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US nursing exchange broadens students’ horizons


Nursing students from RGU and University of Tennessee Knoxville (UTK) have taken part in an international exchange programme this summer to learn more about their profession across the Atlantic Ocean.

(L to R) Megan Walls, Ashley Epperly, Madeline Lopez, Rhea Halley, Jessica James-Schulz, Chelsea Smith, Jackie Leith (RGU lecturer), Carrie Bailey (UTK lecturer), Laura Foubister, Leanna Will (RGU lecturer), Ashley SnaddonThe transatlantic initiative between RGU and UTK is in its fourth year and has been forged to allow students to benefit from exchanging clinical, academic and cultural experiences.

American students Ashley Epperly (21), Madeline Lopez (21), Jessica James-Schulz (21) and Chelsea Smith (21) made their visit to Aberdeen at the end of July.

During their time in the north-east, they enjoyed a programme of nursing, academic and social activities, led by students and staff at RGU’s School of Nursing and Midwifery.

Ashley Epperly, who explained that she chose to skip lunch in excitement while observing surgery at Aberdeen Royal Infirmary, went on to say: “It’s interesting that you get to specialise at the beginning of nursing school here, while back home we all study the same general course that gives us a bit of mental health, paediatrics and everything, before choosing where to go after school.”

Chelsea Smith said: “The students here also get a lot more clinical exposure than we do, but we get more classroom exposure, so there’s a good give-and-take on that. Though you do get paid a bursary to study and I think a lot of us come out with a lot of student loans to pay back.”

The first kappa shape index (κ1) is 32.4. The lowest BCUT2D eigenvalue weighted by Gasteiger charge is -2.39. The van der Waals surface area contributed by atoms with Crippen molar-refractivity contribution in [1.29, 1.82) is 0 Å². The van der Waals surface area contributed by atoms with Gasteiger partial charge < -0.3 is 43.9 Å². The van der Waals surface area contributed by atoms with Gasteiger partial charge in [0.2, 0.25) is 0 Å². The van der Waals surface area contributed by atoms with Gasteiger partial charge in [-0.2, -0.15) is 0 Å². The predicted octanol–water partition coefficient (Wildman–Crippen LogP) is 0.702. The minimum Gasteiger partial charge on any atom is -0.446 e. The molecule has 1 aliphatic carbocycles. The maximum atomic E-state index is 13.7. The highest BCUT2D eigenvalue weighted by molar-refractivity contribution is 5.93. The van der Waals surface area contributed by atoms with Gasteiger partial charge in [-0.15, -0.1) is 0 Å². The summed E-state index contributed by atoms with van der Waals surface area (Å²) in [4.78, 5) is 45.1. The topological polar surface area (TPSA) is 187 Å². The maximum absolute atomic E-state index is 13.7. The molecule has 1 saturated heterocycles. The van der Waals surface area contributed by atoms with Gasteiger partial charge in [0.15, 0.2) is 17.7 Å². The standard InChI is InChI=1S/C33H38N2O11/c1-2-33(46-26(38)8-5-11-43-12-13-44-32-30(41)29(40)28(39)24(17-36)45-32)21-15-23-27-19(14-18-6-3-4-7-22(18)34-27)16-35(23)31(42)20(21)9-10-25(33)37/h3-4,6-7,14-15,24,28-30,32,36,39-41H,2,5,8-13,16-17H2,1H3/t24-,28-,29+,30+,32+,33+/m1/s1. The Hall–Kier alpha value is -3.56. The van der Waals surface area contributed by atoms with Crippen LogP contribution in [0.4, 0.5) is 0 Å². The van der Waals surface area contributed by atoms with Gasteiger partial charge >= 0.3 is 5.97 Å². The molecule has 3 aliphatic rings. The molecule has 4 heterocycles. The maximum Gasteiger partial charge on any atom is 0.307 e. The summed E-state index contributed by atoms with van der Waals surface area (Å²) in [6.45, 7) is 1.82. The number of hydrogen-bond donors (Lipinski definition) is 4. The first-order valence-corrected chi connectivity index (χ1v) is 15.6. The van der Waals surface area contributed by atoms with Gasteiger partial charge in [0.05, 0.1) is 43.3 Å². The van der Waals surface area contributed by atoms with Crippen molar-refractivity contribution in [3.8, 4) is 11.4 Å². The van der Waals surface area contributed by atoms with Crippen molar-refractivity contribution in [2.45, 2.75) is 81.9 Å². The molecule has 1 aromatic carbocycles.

Madeline Lopez added: “We’ve also been talking about how good the handwashing guidance and hygiene technique is in Scotland and that it’s a lot more thorough than in our hospitals. We want to take it back with us for when we go into practice.”

The US students visited a number of local sights, guided by their RGU counterparts, culminating in a trip away to Edinburgh to visit the castle and the Dungeons.

Jessica James-Schulz added: “We went to Stonehaven, which was really good. We didn’t get to go inside the castle, but we took pictures like we did!”

Ashley Epperly added: “We’ve really felt like locals, sitting having tea with the RGU girls and visiting dessert shops in Old Aberdeen.”

RGU nursing students Ashley Snaddon (24), Megan Walls (23), Laura Foubister (21) and Rhea Halley (19), spent two weeks in Knoxville earlier in July, where they shadowed medical and nursing professionals in hospitals and clinics in the area.

Megan Walls said: “The big thing I noticed was comparing our free healthcare to the way things work with insurance in the US, which is obviously a big difference. While there is a lot of great technology there, which is a step up from us.”

During their stay, the students were also able to enjoy the local culture in Knoxville, as well as join in the Fourth of July Independence Day celebrations.

Ashley Snaddon, who was featured on local Tennessee news station WRCB while on the exchange, said: “We went to Dollywood, which was a lot of fun, learned to line dance and tried a corn dog, but a real highlight was probably Megan and Rhea always falling off of their tubes when we went fly fishing!”

All of the students self-funded their trips and the exchanges were fully facilitated by lecturers at both universities. It is the latest link between the north-east and UTK, which also has exchange partnerships with RGU’s School of Creative and Cultural Business and School of Applied Social Studies.

Jackie Leith, lecturer and US exchange coordinator at the School of Nursing and Midwifery, said: “It has been very positive to see this exchange programme develop and grow over the last four years, and see it benefit our students as well as those from the University of Tennessee.

“The students involved get to experience a variety of clinical and community settings tailored to their particular nursing interests and it has been encouraging to hear their insights about the differences between Scotland and the US.

“It has been particularly great to see our students and clinical staff making such an effort to welcome and host our guests from the US over their two weeks. They have had an enjoyable time here in Scotland and we hope they will remember their time with us as their careers develop.”

 

Release by Jonathon Milne
Communications Officer | Health and Sport
Press and Media Enquiries